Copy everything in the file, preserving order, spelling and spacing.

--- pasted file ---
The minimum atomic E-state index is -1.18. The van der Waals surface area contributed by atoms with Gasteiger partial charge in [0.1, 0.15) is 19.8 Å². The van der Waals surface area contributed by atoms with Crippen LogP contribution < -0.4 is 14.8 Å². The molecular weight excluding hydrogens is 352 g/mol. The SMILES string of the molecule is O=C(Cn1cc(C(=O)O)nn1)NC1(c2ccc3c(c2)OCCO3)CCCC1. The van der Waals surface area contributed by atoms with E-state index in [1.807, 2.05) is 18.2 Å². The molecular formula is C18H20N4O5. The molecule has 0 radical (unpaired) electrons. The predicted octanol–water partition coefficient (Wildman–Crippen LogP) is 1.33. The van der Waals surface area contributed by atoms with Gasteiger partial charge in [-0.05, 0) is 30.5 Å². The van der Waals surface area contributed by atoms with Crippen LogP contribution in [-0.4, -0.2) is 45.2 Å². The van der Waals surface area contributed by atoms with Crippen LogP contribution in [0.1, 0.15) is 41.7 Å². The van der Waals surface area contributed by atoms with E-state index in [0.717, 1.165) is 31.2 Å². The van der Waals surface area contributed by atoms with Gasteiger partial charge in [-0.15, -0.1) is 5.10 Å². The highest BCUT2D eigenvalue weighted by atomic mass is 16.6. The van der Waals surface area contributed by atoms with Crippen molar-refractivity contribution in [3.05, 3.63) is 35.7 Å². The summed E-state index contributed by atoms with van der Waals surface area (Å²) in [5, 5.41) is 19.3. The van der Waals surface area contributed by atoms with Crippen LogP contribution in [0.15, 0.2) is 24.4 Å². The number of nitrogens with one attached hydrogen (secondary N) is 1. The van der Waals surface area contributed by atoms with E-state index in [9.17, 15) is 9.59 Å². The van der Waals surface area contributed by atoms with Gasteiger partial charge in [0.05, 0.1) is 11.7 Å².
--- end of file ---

The minimum atomic E-state index is -1.18. The van der Waals surface area contributed by atoms with Gasteiger partial charge in [0.1, 0.15) is 19.8 Å². The van der Waals surface area contributed by atoms with Crippen LogP contribution < -0.4 is 14.8 Å². The molecular weight excluding hydrogens is 352 g/mol. The SMILES string of the molecule is O=C(Cn1cc(C(=O)O)nn1)NC1(c2ccc3c(c2)OCCO3)CCCC1. The van der Waals surface area contributed by atoms with E-state index in [1.807, 2.05) is 18.2 Å². The molecular formula is C18H20N4O5. The molecule has 0 radical (unpaired) electrons. The predicted octanol–water partition coefficient (Wildman–Crippen LogP) is 1.33. The van der Waals surface area contributed by atoms with Gasteiger partial charge in [-0.05, 0) is 30.5 Å². The van der Waals surface area contributed by atoms with Crippen LogP contribution in [-0.4, -0.2) is 45.2 Å². The van der Waals surface area contributed by atoms with Crippen LogP contribution in [0.1, 0.15) is 41.7 Å². The van der Waals surface area contributed by atoms with E-state index in [0.717, 1.165) is 31.2 Å². The van der Waals surface area contributed by atoms with Gasteiger partial charge in [-0.15, -0.1) is 5.10 Å². The highest BCUT2D eigenvalue weighted by atomic mass is 16.6. The van der Waals surface area contributed by atoms with Crippen molar-refractivity contribution in [3.05, 3.63) is 35.7 Å². The summed E-state index contributed by atoms with van der Waals surface area (Å²) in [5, 5.41) is 19.3. The van der Waals surface area contributed by atoms with Crippen LogP contribution in [0.15, 0.2) is 24.4 Å². The number of nitrogens with one attached hydrogen (secondary N) is 1. The van der Waals surface area contributed by atoms with E-state index in [9.17, 15) is 9.59 Å². The van der Waals surface area contributed by atoms with Gasteiger partial charge in [0.05, 0.1) is 11.7 Å².